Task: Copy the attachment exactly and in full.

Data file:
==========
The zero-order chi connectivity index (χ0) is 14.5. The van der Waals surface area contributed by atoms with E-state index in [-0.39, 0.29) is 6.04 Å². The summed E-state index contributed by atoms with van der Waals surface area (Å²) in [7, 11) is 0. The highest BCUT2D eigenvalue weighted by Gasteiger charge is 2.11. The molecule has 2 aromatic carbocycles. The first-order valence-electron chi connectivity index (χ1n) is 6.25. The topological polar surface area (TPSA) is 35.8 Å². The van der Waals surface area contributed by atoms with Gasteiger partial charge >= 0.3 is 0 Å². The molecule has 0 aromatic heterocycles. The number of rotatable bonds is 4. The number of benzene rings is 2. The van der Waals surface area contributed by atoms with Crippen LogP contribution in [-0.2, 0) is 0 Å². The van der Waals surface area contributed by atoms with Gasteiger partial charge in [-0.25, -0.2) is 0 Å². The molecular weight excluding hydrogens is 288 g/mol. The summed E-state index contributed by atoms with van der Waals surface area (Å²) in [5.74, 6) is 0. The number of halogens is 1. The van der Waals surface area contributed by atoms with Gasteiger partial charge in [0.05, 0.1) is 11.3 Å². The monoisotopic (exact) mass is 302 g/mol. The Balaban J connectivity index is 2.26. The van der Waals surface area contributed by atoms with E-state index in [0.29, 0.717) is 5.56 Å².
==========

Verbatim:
The zero-order chi connectivity index (χ0) is 14.5. The van der Waals surface area contributed by atoms with E-state index in [-0.39, 0.29) is 6.04 Å². The summed E-state index contributed by atoms with van der Waals surface area (Å²) in [7, 11) is 0. The highest BCUT2D eigenvalue weighted by Gasteiger charge is 2.11. The molecule has 2 aromatic carbocycles. The first-order valence-electron chi connectivity index (χ1n) is 6.25. The topological polar surface area (TPSA) is 35.8 Å². The van der Waals surface area contributed by atoms with Gasteiger partial charge >= 0.3 is 0 Å². The molecule has 0 aromatic heterocycles. The number of rotatable bonds is 4. The number of benzene rings is 2. The van der Waals surface area contributed by atoms with Crippen LogP contribution in [-0.2, 0) is 0 Å². The van der Waals surface area contributed by atoms with Gasteiger partial charge in [-0.25, -0.2) is 0 Å². The molecular weight excluding hydrogens is 288 g/mol. The summed E-state index contributed by atoms with van der Waals surface area (Å²) in [5.74, 6) is 0. The number of halogens is 1. The van der Waals surface area contributed by atoms with Gasteiger partial charge in [0.05, 0.1) is 11.3 Å². The monoisotopic (exact) mass is 302 g/mol. The Balaban J connectivity index is 2.26. The van der Waals surface area contributed by atoms with E-state index in [0.29, 0.717) is 5.56 Å².